The Calhoun Rocket Boys were a bumbling crew compared to the rocket boys of southern West Virginia, made famous by books and movies, but we gave it a try.

William Everett Barnes went on to become a leading West Virginia surgeon, airplane pilot and sports car enthusiast, to die of cancer at an early age.

Lewis "Buck" Ferrell obtained a Doctorate in Divinity, a devout Christian and long-time clergyman, to die of cancer at an early age.

Editor Bob Weaver, known in school
as "RJ," contemplating the universe

I engaged in radio broadcasting, reporting, and was a mortician, to later recover from alcoholism in 1979 and help start and administer treatment centers for alcoholics and the drug addicted, to return to my native ground, to become a county commissioner and start the Hur Herald.

If Bill, Buck, and myself had all lived in the same town during some of those years, Bill could have treated folks until they died, Buck could have preached their funeral and I could have buried them.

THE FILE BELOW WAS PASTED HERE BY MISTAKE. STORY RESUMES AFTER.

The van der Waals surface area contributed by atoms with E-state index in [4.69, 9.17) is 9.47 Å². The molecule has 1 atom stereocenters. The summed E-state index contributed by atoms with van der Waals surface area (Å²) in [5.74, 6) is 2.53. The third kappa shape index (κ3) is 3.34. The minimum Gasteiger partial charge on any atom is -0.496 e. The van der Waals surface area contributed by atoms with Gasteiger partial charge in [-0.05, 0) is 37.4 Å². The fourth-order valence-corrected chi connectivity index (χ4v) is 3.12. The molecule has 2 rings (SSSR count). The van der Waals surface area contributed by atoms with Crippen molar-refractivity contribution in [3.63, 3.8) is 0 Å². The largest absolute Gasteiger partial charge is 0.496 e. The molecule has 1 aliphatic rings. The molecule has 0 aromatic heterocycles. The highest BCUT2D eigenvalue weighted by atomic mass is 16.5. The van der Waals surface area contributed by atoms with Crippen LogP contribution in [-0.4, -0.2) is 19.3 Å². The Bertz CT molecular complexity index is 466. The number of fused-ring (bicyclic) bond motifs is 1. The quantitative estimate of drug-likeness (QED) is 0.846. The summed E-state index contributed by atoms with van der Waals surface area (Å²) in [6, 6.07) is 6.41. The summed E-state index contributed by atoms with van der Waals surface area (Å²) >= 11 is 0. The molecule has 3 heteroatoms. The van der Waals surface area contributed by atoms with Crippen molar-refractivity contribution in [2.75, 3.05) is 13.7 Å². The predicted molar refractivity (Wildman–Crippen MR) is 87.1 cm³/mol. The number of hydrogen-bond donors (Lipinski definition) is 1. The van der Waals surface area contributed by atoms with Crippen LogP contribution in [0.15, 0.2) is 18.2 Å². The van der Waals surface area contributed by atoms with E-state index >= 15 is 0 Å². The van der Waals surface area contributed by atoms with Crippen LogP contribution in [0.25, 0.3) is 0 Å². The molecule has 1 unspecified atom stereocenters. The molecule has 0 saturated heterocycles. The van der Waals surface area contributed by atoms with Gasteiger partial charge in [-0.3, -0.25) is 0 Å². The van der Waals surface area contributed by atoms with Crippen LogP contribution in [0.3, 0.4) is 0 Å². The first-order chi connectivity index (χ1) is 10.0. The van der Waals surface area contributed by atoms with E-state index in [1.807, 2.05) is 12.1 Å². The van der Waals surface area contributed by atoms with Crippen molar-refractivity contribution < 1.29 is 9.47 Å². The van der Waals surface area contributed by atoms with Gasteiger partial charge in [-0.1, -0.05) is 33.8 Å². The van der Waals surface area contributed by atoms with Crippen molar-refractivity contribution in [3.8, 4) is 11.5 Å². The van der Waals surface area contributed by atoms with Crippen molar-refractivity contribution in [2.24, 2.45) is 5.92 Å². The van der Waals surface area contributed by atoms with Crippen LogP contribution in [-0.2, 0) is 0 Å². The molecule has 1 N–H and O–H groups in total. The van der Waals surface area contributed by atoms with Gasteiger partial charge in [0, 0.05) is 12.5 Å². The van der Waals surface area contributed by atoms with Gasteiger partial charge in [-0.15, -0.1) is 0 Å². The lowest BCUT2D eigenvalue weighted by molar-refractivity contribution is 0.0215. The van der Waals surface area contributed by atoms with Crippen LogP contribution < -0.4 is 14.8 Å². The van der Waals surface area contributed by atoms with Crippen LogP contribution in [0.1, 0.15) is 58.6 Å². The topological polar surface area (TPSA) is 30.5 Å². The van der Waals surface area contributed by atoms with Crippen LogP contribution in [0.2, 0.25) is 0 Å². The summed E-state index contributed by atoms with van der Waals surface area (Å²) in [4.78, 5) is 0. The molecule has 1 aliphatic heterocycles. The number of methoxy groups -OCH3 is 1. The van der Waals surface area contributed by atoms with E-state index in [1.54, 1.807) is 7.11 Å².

Vearl Haynes, who fulfilled his life-long ambition to work for the US Forest Service, also died of cancer in 2009.

(L-R) Jean Starcher, Betty Yoak, and Shelia Wilmoth,
hanging out with Rocket Boys Bill Barnes and Jack Barnes

Ronzil Lynch, when not looking at
the sky, crawled into Calhoun caves

Ronzil Lynch, Jack Barnes and a few others were among my Rocket Boy friends who looked at the stars and planets and dreamed of excursions with visions of far away worlds, searching for the answer of life's great mysteries and the meaning of God.

A few years later, my cousin Jim Weaver (1951-2008) came along with boundless curiosity, a rocketman, a curiosity he imparted to the thousands of students that crossed his path. He has also passed on.

I still look at the universal sky at night near the same spots where the Rocket Boys hung out 70 years ago, sometimes with a telescope.

My amazement has never left.

Since that time, Calhoun Park is among a few places in the US to view the stars, being a dark skies destination, unaware that it has always had a special connection to the universe.

Looking upward for answers, it might be worthy to reflect on what Cassius said in a Shakespeare play: "The fault, dear Brutus, is not in our stars, but in ourselves, that we are underlings."